According to Aram Leighton of JustBaseball who played against Luzardo in his prep years, switching roles so often has affected Luzardo, disabling him from getting into a routine and consistent regimen. Today, Jesus comes home to play for his third organization in his five year career. In Miami, he will be able to find comfort as an every fifth day starter out of the rotation expectedly right off the bat. Although Kim Ng would not commit to that on Wednesday night, Don Mattingly made that prediction earlier in the day on MLB Network Radio.
With fiery heat and a wipeout slider but needing polish on the rest of his breaking pitches including his changeup and his repetition, Luzardo is reminiscent of Trevor Rogers, circa 2019. Per Statcast, in 2021, Luzardo’s velo and spin rates are very closely compared to Rogers. Coming back home to the Marlins’ pitching development system, the same system that turned Trevor into a Rookie of the Year favorite despite a missed season due to COVID and a missed season due to injury at the beginning of his career, this 23-year-old lefty enters a great situation for his career growth. In the hands of Mel Stottlemyre and the rest of the Marlins’ pitching development staff, it is tough to bet against him sticking as a starter long term. At the very least, his floor is that of a late reliever.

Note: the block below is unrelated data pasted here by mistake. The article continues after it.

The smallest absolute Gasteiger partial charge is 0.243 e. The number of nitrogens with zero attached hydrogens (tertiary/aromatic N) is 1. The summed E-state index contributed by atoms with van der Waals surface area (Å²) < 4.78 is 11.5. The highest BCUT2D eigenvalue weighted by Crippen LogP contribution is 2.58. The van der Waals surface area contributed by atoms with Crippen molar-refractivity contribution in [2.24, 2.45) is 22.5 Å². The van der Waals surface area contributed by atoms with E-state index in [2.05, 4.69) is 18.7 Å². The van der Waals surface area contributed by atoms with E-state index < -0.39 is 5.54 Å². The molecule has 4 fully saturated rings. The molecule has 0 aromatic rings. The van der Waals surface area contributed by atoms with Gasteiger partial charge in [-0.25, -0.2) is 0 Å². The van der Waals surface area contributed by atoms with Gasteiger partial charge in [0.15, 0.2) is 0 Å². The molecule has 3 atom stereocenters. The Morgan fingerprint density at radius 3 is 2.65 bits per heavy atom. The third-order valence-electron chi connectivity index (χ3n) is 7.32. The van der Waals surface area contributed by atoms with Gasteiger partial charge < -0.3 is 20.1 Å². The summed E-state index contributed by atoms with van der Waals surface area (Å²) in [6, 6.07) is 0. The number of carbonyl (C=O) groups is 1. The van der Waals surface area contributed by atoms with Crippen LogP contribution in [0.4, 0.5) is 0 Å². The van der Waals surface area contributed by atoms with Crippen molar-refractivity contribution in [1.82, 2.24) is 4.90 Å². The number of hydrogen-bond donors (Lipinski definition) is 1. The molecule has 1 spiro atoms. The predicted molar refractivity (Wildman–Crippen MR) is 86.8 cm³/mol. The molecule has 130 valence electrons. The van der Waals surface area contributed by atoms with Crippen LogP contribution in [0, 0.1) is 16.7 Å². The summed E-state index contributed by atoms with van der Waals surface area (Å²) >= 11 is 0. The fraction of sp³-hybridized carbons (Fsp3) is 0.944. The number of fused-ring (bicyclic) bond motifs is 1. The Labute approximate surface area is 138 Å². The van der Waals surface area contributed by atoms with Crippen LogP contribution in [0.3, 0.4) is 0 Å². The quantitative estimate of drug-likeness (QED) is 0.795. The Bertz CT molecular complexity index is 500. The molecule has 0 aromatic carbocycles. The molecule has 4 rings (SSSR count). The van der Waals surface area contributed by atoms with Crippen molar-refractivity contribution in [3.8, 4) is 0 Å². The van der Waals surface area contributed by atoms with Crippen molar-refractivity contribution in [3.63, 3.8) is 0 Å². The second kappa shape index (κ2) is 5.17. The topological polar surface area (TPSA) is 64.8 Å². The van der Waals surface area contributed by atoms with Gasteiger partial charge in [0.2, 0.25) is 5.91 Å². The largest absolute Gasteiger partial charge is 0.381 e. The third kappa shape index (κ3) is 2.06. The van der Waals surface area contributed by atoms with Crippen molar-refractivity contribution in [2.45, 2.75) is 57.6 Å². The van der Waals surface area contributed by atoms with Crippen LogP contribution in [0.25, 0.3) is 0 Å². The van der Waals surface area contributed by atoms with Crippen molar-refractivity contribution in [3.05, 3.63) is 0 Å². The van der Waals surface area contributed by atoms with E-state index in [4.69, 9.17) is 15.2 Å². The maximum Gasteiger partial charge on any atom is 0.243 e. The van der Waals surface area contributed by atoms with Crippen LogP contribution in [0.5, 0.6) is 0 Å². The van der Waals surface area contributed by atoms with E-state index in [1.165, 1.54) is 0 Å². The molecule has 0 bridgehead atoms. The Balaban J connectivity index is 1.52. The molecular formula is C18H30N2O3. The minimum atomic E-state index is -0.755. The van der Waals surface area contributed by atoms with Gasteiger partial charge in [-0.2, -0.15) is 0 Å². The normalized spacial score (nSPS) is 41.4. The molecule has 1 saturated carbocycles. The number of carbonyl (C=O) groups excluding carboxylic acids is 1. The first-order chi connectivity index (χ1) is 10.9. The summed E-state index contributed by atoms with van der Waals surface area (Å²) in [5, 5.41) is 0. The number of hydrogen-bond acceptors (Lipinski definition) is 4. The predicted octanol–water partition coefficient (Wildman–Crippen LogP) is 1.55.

Luzardo could get his first start in a Marlins uniform as early as this coming weekend at loanDepot park.